This week’s top comment was made on an article about integrating aspects of sustainability and ethics into tourism marketing.
A panel of experts discussed the importance of ethics and sustainability in destination marketing at Africa Travel Week. Tourism Update reader Colin Fryer added this:
“A destination/product reflecting sound ethics, long term sustainability and meaningful authenticity will attract visitors. Weave this platform into a story of environmental responsibility towards the biomes, local souls and bingo we have it!
Fortunately within southern Africa we are blessed with hugely divergent topography - from vast, open arid desert to the world’s largest inland river delta system, where those responsible for running both destinations/properties reflect these traits in abundance. There is without doubt the need for these energies to communicate their 'story’ upon social media and other respected media platforms to inform, direct and engage their past and potential visitors.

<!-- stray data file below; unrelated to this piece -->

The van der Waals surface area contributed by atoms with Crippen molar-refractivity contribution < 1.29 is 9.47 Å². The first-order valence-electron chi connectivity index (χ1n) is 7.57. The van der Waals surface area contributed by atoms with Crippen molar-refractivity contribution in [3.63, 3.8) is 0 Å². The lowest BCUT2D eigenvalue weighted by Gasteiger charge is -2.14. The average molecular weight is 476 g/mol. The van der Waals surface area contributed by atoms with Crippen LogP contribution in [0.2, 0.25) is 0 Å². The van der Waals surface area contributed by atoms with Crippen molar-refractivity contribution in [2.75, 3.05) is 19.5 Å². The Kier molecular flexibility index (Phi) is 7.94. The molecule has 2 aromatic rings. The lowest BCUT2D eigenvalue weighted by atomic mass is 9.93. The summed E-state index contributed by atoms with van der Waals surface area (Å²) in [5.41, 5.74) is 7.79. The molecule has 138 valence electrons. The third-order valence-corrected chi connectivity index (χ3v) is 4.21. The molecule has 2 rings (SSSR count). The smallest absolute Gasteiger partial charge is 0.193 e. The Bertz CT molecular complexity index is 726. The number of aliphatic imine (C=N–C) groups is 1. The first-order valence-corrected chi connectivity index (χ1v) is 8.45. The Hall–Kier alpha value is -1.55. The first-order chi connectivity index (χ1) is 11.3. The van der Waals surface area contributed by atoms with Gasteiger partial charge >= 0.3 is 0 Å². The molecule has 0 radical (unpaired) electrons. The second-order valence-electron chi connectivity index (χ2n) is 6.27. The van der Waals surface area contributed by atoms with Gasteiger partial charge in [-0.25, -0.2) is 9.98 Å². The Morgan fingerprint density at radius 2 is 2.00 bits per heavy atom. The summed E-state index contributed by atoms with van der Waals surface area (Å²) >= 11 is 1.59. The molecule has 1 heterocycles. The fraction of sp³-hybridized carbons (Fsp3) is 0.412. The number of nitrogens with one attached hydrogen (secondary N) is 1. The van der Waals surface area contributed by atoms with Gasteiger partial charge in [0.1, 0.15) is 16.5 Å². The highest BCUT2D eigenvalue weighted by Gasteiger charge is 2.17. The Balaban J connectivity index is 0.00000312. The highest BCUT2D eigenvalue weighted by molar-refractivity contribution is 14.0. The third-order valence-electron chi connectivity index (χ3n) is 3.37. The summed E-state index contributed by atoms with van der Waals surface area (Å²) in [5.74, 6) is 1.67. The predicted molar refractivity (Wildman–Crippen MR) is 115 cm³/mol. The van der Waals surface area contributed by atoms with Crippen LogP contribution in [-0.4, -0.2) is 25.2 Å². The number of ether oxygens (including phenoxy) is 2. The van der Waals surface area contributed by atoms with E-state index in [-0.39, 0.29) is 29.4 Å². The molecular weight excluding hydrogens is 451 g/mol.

The role of influencers is of interest. Are they authentic or bought voice pieces? Do they scribe a series of words on a destination/product for their own income/profile growth or through the need to be ethical and authentic? Do these fine souls appreciate, fully appreciate, inculcate and feel the entire game plan of what they are writing about? There is every belief that potential visitors to southern Africa will be sifting through the plethora of information available but where will they put their ' hat ', sign off on the story line and commit to coming our side?
We as a destination (southern Africa) would do well if we would take a leaf from the pages of Hawaii and Estonia where they promote 'staying home' (for now) and 'wait until you are ready' as their tag lines during this COVID moment. This message reflects appreciation of the mind-set of those who may wish to visit but have perceptions & reality energies that are immersed within doubt, concern and the need to be respected.
Time to get creative, bring our story to bear, reflect your responsibility, the attraction of Ubuntu, local community and ‘Africa-ness’ that has and always will pass the test of the African sundial.”